Students sued their school for the right to form a Gay-Straight Alliance. They just won.
Author: Molly Sprayregen
Students of an Indiana high school’s Gay-Straight Alliance group (GSA) who sued their school for the right to be treated like all other clubs were finally granted that right earlier this week.
On Wednesday, a judge issued a preliminary injunction against Pendleton Heights High School requiring that the school allow the GSA to fundraise, advertise, and be listed in the school handbook, the IndyStar reported.
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The GSA was represented by the ACLU of Indiana, who argued that the students’ First Amendment and equal protection rights were violated, as well as the Equal Access Act, a 1984 law that requires schools that receive federal funding to provide equal access to all extracurricular activities.
The law was originally pushed for by Christian activists who wanted to protect Bible study groups in schools.
Students say that they tried to restart their GSA this past year, a club that is meant to create a safe space for LGBTQ students to socialize and find emotional support. The school’s principal allowed them to meet after school but then said that they weren’t an “official” club.
Being an official club would mean that they could talk on the school’s radio station, fundraise on school property, and advertise on the school’s bulletin board.
“By not allowing PHGSA to advertise and attract student members the group is severely hindered in its purpose as a place of shelter, support, and education, not just for LGBTQ students, but for all Pendleton Heights High School students,” the ACLU stated in a press release in September.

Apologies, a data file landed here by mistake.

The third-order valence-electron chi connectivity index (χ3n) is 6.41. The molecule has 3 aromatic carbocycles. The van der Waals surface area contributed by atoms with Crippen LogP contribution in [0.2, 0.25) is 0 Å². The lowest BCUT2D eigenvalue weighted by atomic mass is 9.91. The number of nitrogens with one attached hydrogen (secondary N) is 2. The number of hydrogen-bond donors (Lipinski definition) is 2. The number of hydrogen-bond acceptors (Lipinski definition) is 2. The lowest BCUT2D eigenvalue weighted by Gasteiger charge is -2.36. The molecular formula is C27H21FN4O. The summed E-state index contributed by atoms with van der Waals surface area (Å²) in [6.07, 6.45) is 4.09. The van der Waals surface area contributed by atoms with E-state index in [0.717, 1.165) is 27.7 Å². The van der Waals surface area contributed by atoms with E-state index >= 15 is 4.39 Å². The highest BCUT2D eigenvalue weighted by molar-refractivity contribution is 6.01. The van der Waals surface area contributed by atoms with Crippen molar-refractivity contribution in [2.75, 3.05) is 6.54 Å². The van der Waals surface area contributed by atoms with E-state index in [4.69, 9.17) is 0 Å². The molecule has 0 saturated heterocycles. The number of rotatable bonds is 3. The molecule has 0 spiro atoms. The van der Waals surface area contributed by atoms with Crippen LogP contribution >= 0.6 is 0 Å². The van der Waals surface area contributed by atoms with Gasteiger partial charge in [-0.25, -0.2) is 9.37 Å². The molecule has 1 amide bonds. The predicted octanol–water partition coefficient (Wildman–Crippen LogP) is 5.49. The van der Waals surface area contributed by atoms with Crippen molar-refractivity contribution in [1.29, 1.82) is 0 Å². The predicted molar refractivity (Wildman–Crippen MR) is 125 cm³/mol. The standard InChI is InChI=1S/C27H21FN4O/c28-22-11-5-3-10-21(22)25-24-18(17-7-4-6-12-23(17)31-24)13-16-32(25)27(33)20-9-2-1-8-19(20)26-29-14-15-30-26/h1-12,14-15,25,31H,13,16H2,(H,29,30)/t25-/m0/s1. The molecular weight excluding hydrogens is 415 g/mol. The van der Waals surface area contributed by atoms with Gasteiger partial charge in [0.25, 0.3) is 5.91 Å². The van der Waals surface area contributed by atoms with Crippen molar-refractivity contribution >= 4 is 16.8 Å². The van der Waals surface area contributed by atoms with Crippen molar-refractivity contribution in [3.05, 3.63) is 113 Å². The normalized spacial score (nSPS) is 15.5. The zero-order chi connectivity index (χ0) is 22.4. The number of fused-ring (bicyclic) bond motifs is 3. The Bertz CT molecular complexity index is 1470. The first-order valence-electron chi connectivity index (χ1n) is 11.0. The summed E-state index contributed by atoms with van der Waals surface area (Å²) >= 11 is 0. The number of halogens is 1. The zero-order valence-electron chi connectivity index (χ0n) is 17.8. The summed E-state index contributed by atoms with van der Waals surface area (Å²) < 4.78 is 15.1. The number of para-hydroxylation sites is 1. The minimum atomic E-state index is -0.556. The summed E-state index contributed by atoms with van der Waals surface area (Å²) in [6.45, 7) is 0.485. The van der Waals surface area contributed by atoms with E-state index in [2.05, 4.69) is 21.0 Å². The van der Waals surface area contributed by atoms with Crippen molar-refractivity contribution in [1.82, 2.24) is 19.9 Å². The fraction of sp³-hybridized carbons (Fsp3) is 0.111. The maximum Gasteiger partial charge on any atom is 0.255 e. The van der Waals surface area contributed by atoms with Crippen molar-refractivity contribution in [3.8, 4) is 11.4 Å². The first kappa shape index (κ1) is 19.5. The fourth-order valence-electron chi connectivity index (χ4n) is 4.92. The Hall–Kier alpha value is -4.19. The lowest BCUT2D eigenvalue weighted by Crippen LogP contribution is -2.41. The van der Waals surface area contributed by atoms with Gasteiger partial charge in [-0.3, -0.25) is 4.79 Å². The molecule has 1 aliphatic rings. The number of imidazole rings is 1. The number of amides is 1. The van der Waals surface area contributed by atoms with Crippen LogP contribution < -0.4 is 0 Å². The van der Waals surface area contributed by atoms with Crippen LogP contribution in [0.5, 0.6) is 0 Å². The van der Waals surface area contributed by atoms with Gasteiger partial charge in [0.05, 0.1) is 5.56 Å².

Upon this preliminary victory, the ACLU hopes the ruling will show other schools that anti-LGBTQ sentiment will not be tolerated in Indiana.
“We hope that public schools throughout the state will take notice and forgo future challenges by providing equal treatment to all student groups,” the organization said in a statement to local news station WIBC.
The students’ victory comes amidst a flood of conservative attacks across the country on LGBTQ clubs and content in schools.
In Lakeland, Tennessee, for example, parents are enraged that the school board is allowing a GSA to form at a district middle school, so angry that many of them are accusing the teacher who sponsored the GSA of being a “predator.”
And in Spotsylvania County, Virginia, the school board called for the removal of books with “sexually explicit” content from school libraries with two board members even suggesting the banned books be burned, after a mother found LGBTQ content in the district’s library app.
The list goes on.
This is not the first LGBTQ-related Pendleton High School controversy. Earlier this year, the school banned teachers from displaying Pride flags.
Principal Connie Rickett said that she wanted to make sure that the school was a “welcoming environment for all” and Pride flags will make anti-LGBTQ students feel unwelcome because they are “political paraphernalia.”
School board of trustees president Bill Hutton said that being LGBTQ is a choice and compared LGBTQ people to white supremacists.
“If an LGBTQ+ flag is allowed to be displayed, then any other group would have the same ability,” he said at the time, explaining why the Pride flag was banned. “That could include such flags as supporting white supremacy, which is in direct conflict with LGBTQ+.”
Actual Story on LGBTQ Nation
Author: Molly Sprayregen